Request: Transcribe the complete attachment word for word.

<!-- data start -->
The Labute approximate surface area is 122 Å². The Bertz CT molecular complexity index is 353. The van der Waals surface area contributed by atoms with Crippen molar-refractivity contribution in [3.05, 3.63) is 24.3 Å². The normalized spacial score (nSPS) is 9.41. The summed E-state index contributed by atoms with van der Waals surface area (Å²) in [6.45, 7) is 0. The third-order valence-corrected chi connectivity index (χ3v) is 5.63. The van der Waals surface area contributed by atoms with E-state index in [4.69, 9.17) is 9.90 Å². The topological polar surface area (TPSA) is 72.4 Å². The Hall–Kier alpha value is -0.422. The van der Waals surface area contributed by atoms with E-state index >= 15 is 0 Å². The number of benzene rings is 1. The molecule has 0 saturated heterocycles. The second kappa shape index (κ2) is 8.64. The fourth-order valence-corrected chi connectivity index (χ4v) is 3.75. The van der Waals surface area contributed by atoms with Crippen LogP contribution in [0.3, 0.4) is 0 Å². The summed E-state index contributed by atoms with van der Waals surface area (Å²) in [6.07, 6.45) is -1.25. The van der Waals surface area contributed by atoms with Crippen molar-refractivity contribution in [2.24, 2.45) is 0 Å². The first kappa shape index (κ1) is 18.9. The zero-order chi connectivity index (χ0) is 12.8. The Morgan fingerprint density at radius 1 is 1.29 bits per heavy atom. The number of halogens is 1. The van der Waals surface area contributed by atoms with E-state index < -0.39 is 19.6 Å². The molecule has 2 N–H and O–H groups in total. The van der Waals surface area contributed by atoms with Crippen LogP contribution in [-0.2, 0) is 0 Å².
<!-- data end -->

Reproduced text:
The Labute approximate surface area is 122 Å². The Bertz CT molecular complexity index is 353. The van der Waals surface area contributed by atoms with Crippen molar-refractivity contribution in [3.05, 3.63) is 24.3 Å². The normalized spacial score (nSPS) is 9.41. The summed E-state index contributed by atoms with van der Waals surface area (Å²) in [6.45, 7) is 0. The third-order valence-corrected chi connectivity index (χ3v) is 5.63. The van der Waals surface area contributed by atoms with E-state index in [4.69, 9.17) is 9.90 Å². The topological polar surface area (TPSA) is 72.4 Å². The Hall–Kier alpha value is -0.422. The van der Waals surface area contributed by atoms with E-state index >= 15 is 0 Å². The number of benzene rings is 1. The molecule has 0 saturated heterocycles. The second kappa shape index (κ2) is 8.64. The fourth-order valence-corrected chi connectivity index (χ4v) is 3.75. The van der Waals surface area contributed by atoms with Crippen LogP contribution in [0.3, 0.4) is 0 Å². The summed E-state index contributed by atoms with van der Waals surface area (Å²) in [6.07, 6.45) is -1.25. The van der Waals surface area contributed by atoms with Crippen molar-refractivity contribution in [2.24, 2.45) is 0 Å². The first kappa shape index (κ1) is 18.9. The zero-order chi connectivity index (χ0) is 12.8. The Morgan fingerprint density at radius 1 is 1.29 bits per heavy atom. The number of halogens is 1. The van der Waals surface area contributed by atoms with E-state index < -0.39 is 19.6 Å². The molecule has 2 N–H and O–H groups in total. The van der Waals surface area contributed by atoms with Crippen LogP contribution in [-0.2, 0) is 0 Å².